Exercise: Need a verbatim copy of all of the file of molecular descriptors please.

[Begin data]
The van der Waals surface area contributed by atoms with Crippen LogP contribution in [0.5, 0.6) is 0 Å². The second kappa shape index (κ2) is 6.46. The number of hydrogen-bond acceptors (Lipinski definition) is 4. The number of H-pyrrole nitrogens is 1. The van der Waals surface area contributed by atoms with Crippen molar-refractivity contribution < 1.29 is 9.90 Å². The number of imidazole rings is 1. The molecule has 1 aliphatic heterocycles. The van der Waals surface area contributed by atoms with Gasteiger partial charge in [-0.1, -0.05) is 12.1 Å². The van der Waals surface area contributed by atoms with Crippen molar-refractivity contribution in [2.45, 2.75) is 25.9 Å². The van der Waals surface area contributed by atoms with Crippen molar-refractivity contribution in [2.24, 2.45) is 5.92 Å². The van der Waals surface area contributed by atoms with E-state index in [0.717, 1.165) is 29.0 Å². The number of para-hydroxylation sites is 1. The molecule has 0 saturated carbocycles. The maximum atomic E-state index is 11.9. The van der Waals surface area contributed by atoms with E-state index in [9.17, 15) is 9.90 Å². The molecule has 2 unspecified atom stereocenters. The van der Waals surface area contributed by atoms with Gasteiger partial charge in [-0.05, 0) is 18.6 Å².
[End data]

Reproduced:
The van der Waals surface area contributed by atoms with Crippen LogP contribution in [0.5, 0.6) is 0 Å². The second kappa shape index (κ2) is 6.46. The number of hydrogen-bond acceptors (Lipinski definition) is 4. The number of H-pyrrole nitrogens is 1. The van der Waals surface area contributed by atoms with Crippen molar-refractivity contribution < 1.29 is 9.90 Å². The number of imidazole rings is 1. The molecule has 1 aliphatic heterocycles. The van der Waals surface area contributed by atoms with Gasteiger partial charge in [-0.1, -0.05) is 12.1 Å². The van der Waals surface area contributed by atoms with Crippen molar-refractivity contribution in [2.45, 2.75) is 25.9 Å². The van der Waals surface area contributed by atoms with Crippen molar-refractivity contribution in [2.24, 2.45) is 5.92 Å². The van der Waals surface area contributed by atoms with E-state index in [0.717, 1.165) is 29.0 Å². The number of para-hydroxylation sites is 1. The molecule has 0 saturated carbocycles. The maximum atomic E-state index is 11.9. The van der Waals surface area contributed by atoms with E-state index in [9.17, 15) is 9.90 Å². The molecule has 2 unspecified atom stereocenters. The van der Waals surface area contributed by atoms with Gasteiger partial charge in [-0.05, 0) is 18.6 Å².